At this point, I should mention that I’ve been focusing on winemakers because many of them still rely on “spontaneous” fermentation, which is simply fermentation that takes place using ambient microbes, rather than inoculation with specific strains. With a few exceptions, most modern brewers rely on domesticated commercial yeast strains and seldom provide an opportunity for other microbes to even make an appearance. These commercial/industrial yeast strains have been passed down for generations and most likely originated from a winner-take-all spontaneous ferment that occurred centuries ago. A recent article from the Verstrepen lab in Belgium suggested that most modern industrial beer yeasts originate from just a few domestication events. In their words, “the thousands of industrial yeasts that are available today seem to stem from only a few ancestral strains that made their way into food fermentations and subsequently evolved into separate lineages.” Wouldn’t it stand to reason, then, that the vast diversity of genes in wild yeast populations is a largely untapped resource for flavor?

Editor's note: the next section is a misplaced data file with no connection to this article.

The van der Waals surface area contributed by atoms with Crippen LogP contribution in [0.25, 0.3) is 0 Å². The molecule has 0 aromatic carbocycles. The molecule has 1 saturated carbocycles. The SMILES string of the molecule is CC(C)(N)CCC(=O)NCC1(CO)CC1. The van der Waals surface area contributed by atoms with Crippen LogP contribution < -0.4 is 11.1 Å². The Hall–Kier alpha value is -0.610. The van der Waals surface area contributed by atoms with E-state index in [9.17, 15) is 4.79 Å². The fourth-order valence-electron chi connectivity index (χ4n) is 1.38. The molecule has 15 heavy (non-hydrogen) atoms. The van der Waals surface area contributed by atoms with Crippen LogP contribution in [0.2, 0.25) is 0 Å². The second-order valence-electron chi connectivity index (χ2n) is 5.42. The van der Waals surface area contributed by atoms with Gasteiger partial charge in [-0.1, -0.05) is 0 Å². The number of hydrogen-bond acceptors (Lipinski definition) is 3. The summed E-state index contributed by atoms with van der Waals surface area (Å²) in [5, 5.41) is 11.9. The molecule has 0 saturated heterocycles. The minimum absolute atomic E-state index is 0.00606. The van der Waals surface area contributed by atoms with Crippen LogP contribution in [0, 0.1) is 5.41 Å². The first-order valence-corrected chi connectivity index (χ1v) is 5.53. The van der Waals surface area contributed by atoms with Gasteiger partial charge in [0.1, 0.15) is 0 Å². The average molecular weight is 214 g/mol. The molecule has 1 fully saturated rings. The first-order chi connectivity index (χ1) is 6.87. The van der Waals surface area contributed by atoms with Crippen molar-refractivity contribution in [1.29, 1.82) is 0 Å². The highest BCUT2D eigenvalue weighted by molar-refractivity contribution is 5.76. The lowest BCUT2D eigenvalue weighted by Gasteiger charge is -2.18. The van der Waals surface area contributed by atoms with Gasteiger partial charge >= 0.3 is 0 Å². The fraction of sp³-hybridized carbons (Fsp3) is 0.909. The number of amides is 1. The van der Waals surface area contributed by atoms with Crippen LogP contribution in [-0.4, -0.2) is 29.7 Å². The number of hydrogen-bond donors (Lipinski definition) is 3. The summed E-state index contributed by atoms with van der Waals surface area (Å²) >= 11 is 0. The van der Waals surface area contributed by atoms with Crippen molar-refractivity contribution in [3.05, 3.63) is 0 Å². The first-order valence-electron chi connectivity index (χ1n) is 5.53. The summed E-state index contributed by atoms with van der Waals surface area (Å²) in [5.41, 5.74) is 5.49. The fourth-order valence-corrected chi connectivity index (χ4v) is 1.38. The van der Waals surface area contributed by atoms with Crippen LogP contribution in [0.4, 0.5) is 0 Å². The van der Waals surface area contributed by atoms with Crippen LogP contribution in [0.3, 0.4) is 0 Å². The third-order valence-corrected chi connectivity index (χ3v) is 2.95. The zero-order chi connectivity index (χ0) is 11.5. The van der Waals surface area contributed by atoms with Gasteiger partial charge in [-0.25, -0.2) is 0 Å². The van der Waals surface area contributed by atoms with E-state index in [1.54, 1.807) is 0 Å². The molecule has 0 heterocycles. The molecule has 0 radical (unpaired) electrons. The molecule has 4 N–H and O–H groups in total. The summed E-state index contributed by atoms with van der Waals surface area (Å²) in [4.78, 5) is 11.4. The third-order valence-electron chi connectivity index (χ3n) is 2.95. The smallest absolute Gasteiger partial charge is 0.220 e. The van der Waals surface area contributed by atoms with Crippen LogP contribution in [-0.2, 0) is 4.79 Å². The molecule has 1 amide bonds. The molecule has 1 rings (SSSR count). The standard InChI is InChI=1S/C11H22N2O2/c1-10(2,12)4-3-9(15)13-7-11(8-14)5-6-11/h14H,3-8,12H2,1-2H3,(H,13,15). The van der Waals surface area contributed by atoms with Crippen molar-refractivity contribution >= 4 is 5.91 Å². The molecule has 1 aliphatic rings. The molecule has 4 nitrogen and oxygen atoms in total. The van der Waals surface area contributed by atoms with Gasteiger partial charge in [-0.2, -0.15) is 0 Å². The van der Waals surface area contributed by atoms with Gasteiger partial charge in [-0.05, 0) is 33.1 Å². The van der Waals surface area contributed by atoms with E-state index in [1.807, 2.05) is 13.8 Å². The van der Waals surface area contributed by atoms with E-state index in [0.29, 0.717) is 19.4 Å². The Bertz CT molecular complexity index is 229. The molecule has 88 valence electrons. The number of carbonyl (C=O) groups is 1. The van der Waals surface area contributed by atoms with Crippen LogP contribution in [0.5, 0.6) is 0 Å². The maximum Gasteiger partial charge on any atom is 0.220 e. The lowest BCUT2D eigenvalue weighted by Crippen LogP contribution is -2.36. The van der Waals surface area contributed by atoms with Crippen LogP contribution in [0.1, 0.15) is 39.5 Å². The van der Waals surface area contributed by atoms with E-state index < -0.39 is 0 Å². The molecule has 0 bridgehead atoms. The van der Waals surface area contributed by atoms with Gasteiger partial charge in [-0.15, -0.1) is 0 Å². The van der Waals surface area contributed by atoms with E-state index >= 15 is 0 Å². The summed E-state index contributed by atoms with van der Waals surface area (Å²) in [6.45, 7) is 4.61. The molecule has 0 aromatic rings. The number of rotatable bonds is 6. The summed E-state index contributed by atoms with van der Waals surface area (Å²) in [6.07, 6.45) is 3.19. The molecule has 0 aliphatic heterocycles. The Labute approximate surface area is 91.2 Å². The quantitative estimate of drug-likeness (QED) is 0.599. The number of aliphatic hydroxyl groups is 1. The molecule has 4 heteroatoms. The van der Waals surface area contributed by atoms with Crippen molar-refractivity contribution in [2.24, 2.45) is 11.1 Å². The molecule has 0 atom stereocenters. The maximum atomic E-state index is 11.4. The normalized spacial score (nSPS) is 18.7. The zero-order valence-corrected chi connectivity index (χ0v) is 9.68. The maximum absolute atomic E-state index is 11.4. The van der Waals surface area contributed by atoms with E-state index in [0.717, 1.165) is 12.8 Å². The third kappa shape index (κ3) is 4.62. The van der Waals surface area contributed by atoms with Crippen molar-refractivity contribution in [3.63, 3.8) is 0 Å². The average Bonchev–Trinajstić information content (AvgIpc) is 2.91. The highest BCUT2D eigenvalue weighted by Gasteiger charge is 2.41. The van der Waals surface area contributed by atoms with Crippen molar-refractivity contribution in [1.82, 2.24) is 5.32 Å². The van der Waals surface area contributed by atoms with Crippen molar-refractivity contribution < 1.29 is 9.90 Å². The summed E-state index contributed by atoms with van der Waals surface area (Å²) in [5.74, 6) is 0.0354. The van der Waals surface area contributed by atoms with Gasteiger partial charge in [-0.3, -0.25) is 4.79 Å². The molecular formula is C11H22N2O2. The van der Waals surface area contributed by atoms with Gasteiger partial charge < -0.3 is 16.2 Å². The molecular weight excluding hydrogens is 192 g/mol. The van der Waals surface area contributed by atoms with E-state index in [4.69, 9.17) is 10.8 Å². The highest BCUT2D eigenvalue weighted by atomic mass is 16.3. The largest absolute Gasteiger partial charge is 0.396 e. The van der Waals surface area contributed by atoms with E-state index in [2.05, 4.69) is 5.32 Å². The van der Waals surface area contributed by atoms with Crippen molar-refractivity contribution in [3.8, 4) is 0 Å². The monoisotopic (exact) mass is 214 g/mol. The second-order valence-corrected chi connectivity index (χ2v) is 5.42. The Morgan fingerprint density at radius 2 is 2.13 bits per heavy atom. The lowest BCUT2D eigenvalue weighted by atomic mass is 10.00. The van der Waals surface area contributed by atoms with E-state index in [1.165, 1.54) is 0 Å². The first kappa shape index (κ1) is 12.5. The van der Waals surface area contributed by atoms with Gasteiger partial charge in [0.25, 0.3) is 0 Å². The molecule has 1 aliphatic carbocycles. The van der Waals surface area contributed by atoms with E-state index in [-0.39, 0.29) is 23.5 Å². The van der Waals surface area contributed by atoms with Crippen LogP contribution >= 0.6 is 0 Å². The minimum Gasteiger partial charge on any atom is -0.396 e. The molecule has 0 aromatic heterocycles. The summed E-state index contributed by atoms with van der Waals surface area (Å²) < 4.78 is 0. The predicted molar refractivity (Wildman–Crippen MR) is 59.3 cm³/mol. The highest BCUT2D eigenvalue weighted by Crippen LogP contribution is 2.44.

With the tools of microbiology, we should be able to collect specific, purified wild microbes in controlled conditions and culture them so that they have exclusive access to our wort. Our hypothesis is that there are some yeasts out there that make delicious flavors, but because they don’t have Type A personalities, they never make an appearance in commercial beers, even spontaneously fermented ones. If we can simply create a nurturing environment for these creatures, they might thrive and really express themselves. If we can isolate these unusual yeast strains, we believe that we will find flavors that dazzle the senses.
To collect these new strains, we’ve been looking everywhere. The surfaces of fruits, plant leaves, and even the wind have been sources for our prospecting missions. Despite their known tendency to be found on the skins of grapes and such, some researchers have suggested that yeast are nomads, with no obvious niche. They are opportunists, waiting for the right moment to get at that sugar. It is possible that our association of yeasts with fruit skins has more to do with our own preference for fermented fruits than any yeast preference. Therefore, it seems just as reasonable to isolate a new yeast from a banana as from a stop sign. Indeed, one of our most successful new wild strains was isolated from the wind atop a fire tower in Middlesex Fells. More on that yeast strain and how we go from wild untamed microbe to industrial workhorse in our next and final post of this series.
Illustrations by Becka Schuelke